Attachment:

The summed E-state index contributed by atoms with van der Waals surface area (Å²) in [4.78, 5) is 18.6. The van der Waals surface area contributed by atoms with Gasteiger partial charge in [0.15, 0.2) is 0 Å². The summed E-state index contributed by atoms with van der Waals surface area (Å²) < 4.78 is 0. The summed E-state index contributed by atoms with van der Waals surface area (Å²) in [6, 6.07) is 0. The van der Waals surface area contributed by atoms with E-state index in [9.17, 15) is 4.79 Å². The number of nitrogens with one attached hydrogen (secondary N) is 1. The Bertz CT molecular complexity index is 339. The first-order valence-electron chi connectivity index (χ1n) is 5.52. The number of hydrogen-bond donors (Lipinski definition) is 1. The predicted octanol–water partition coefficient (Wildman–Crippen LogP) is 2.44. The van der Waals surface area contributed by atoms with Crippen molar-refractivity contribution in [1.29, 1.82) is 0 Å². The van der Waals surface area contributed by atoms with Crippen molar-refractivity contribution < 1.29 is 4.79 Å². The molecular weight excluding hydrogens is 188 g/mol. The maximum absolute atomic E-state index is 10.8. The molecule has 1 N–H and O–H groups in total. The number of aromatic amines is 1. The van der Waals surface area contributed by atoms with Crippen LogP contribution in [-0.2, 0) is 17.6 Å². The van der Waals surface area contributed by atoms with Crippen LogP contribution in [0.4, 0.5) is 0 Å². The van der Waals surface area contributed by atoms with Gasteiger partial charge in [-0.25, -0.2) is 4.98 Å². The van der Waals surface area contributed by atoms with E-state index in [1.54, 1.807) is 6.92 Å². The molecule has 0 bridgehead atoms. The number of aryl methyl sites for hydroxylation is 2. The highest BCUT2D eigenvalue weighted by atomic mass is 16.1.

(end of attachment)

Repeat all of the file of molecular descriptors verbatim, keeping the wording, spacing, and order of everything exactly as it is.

The summed E-state index contributed by atoms with van der Waals surface area (Å²) in [4.78, 5) is 18.6. The van der Waals surface area contributed by atoms with Gasteiger partial charge in [0.15, 0.2) is 0 Å². The summed E-state index contributed by atoms with van der Waals surface area (Å²) < 4.78 is 0. The summed E-state index contributed by atoms with van der Waals surface area (Å²) in [6, 6.07) is 0. The van der Waals surface area contributed by atoms with E-state index in [9.17, 15) is 4.79 Å². The number of nitrogens with one attached hydrogen (secondary N) is 1. The Bertz CT molecular complexity index is 339. The first-order valence-electron chi connectivity index (χ1n) is 5.52. The number of hydrogen-bond donors (Lipinski definition) is 1. The predicted octanol–water partition coefficient (Wildman–Crippen LogP) is 2.44. The van der Waals surface area contributed by atoms with Crippen molar-refractivity contribution in [1.29, 1.82) is 0 Å². The van der Waals surface area contributed by atoms with Crippen molar-refractivity contribution < 1.29 is 4.79 Å². The molecular weight excluding hydrogens is 188 g/mol. The maximum absolute atomic E-state index is 10.8. The molecule has 1 N–H and O–H groups in total. The number of aromatic amines is 1. The van der Waals surface area contributed by atoms with Crippen LogP contribution in [-0.2, 0) is 17.6 Å². The van der Waals surface area contributed by atoms with Crippen LogP contribution in [0.4, 0.5) is 0 Å². The van der Waals surface area contributed by atoms with Gasteiger partial charge in [-0.25, -0.2) is 4.98 Å². The van der Waals surface area contributed by atoms with E-state index in [1.54, 1.807) is 6.92 Å². The molecule has 0 bridgehead atoms. The number of aryl methyl sites for hydroxylation is 2. The highest BCUT2D eigenvalue weighted by atomic mass is 16.1.